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Moving Bullet to iOS

Now that everything works on Mac OS X, the next step is to get relevant portions of Bullet working for iOS. Most of Bullet's demonstration applications are ill-suited for iOS, but the core engine features work without modification.

Create a new Xcode project by choosing File > New > New Project. Select the iOS Single View Application project template shown in Figure 7. Other project templates for iOS can be used, but stick with the relatively simple Single View Application for this tutorial.

Figure 7 Xcode project templates

Next, name your new project. Figure 8 shows a Product Name=Physics, Company Identifier=P, and Class Prefix=P. You can use any name and prefix you want. Be sure to save the new project inside the bullet-2.80-rev2531 folder. This tutorial assumes Use Storyboard and Use Automatic Reference Counting options are checked, as shown in Figure 8.

Figure 8 Xcode options for a new iOS application

Add pertinent Bullet source code to your new project. It's possible to build Bullet as an iOS static library and include just the compiled libraries in your new project, but it's simpler for this example to just add Bullet source code. Use Xcode's File > Add Files to Physics menu item. If you named your product something other than "Physics," the menu item will display your product's name. Figure 9 shows Bullet folders: BulletCollision, BulletDynamics, and LinearMath. They are added to the Xcode "Physics" product. Make sure the option Copy Items to Destination Group's Folder (If Needed) is not checked.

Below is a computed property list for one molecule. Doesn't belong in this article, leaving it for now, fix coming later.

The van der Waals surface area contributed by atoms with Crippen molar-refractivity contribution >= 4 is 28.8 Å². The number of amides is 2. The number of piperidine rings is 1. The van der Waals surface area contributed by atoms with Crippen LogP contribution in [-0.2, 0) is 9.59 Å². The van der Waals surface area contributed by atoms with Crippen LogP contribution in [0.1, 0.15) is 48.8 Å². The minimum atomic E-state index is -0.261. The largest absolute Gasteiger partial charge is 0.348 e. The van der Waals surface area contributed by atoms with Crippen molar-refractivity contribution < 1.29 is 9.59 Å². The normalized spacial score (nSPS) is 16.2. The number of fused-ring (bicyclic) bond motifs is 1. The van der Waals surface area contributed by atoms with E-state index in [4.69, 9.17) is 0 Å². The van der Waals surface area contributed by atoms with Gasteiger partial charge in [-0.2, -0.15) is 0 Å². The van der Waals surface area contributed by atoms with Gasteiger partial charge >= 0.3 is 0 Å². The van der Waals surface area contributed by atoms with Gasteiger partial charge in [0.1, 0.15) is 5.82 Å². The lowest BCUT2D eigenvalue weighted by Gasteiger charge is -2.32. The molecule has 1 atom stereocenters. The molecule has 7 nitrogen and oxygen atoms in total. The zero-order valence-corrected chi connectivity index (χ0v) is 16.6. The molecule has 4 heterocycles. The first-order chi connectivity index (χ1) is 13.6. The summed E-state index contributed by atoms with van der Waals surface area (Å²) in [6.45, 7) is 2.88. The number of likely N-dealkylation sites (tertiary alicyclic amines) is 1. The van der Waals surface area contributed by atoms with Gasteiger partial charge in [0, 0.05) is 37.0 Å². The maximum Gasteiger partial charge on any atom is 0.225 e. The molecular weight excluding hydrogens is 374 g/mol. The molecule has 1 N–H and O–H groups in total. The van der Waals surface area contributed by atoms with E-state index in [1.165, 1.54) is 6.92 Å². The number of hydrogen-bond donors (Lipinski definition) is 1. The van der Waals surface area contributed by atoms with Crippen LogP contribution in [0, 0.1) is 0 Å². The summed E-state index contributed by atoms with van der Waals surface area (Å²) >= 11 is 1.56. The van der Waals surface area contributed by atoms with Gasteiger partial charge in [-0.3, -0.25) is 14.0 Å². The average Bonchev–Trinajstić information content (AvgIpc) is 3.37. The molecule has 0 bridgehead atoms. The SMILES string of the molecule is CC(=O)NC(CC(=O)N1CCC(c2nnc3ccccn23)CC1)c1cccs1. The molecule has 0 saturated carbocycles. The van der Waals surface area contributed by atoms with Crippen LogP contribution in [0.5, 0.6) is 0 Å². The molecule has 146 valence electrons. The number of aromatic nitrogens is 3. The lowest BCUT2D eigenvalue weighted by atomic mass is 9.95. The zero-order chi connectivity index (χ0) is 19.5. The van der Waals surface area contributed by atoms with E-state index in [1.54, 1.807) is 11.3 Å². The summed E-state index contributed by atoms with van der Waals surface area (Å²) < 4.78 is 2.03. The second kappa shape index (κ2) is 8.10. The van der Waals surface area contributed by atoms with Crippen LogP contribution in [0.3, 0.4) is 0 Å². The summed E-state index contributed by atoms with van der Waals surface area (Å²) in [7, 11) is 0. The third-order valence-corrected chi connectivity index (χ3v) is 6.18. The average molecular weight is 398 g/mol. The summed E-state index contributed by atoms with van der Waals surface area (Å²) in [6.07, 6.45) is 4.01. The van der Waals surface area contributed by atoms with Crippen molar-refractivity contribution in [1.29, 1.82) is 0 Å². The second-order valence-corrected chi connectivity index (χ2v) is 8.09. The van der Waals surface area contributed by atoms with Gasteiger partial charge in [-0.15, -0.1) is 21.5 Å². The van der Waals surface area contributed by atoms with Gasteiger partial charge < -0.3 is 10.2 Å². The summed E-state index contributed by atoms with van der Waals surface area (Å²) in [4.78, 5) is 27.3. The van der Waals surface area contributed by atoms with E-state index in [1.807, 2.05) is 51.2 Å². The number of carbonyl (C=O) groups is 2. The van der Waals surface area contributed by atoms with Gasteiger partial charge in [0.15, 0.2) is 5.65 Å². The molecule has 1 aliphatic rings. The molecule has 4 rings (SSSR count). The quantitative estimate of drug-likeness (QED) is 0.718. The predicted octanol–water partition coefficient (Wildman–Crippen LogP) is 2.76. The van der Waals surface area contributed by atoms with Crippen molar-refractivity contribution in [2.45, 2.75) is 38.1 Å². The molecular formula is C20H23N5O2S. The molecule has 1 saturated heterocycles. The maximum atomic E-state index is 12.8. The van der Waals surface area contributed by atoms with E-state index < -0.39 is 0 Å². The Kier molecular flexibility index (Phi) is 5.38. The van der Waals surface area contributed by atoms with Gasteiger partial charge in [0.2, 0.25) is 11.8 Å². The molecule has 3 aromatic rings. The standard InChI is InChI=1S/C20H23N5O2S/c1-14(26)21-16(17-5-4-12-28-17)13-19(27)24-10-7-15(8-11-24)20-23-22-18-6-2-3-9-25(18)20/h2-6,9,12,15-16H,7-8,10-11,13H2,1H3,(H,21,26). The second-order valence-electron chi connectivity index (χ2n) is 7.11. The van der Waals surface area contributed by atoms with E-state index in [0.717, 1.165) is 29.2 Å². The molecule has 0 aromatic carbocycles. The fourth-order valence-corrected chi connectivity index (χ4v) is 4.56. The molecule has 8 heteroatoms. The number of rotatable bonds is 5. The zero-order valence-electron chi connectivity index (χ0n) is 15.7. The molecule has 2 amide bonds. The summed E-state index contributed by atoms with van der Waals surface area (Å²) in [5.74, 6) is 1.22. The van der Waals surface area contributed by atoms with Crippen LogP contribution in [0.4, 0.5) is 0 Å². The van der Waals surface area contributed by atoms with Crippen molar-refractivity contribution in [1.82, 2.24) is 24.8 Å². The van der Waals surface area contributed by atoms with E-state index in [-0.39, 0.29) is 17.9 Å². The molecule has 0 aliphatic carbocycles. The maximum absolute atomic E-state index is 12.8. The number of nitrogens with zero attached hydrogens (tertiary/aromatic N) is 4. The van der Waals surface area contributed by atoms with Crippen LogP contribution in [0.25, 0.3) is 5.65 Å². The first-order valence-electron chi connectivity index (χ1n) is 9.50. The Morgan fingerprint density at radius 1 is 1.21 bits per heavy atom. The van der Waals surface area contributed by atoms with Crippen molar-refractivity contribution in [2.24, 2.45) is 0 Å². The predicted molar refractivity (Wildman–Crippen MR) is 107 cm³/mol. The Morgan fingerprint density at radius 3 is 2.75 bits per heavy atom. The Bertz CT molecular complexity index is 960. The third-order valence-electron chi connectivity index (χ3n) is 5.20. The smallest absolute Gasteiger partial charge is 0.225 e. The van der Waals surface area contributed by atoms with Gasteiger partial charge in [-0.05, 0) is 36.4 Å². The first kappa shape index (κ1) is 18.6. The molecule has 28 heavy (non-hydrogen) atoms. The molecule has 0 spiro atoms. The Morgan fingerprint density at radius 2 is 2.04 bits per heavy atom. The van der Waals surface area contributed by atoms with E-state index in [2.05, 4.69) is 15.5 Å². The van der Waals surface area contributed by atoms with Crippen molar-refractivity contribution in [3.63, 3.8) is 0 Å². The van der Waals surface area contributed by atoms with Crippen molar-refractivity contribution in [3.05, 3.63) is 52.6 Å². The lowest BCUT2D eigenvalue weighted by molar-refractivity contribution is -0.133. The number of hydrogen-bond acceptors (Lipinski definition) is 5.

Figure 9 Adding Bullet source code to the Xcode project

Some of the files within the BulletCollision, BulletDynamics, and LinearMath folders just added are not relevant or compatible with iOS. Delete references to any extra files by selecting them in Xcode and pressing the Delete or Backspace key on the keyboard. The Xcode project should look like Figure 10 when you have the correct files.

Figure 10 Bullet folders added to the Xcode project

Select the Build Settings for the project as shown in Figure 11, and add the $(SRCROOT)/../src to the Header Search Paths setting. This setting is necessary for Xcode to find Bullet header files.

Figure 11 Add $(SRCROOT)/../src to Xcode's Header Search Paths setting

Press the Run button in Xcode, and a new iOS application including Bullet physics will be generated. You should see a plain white screen in the iPhone simulator or on your iOS device. The new application doesn't call any physics functions or draw anything yet. It's normal to see 11 compiler warnings generated from Bullet source code at this stage.

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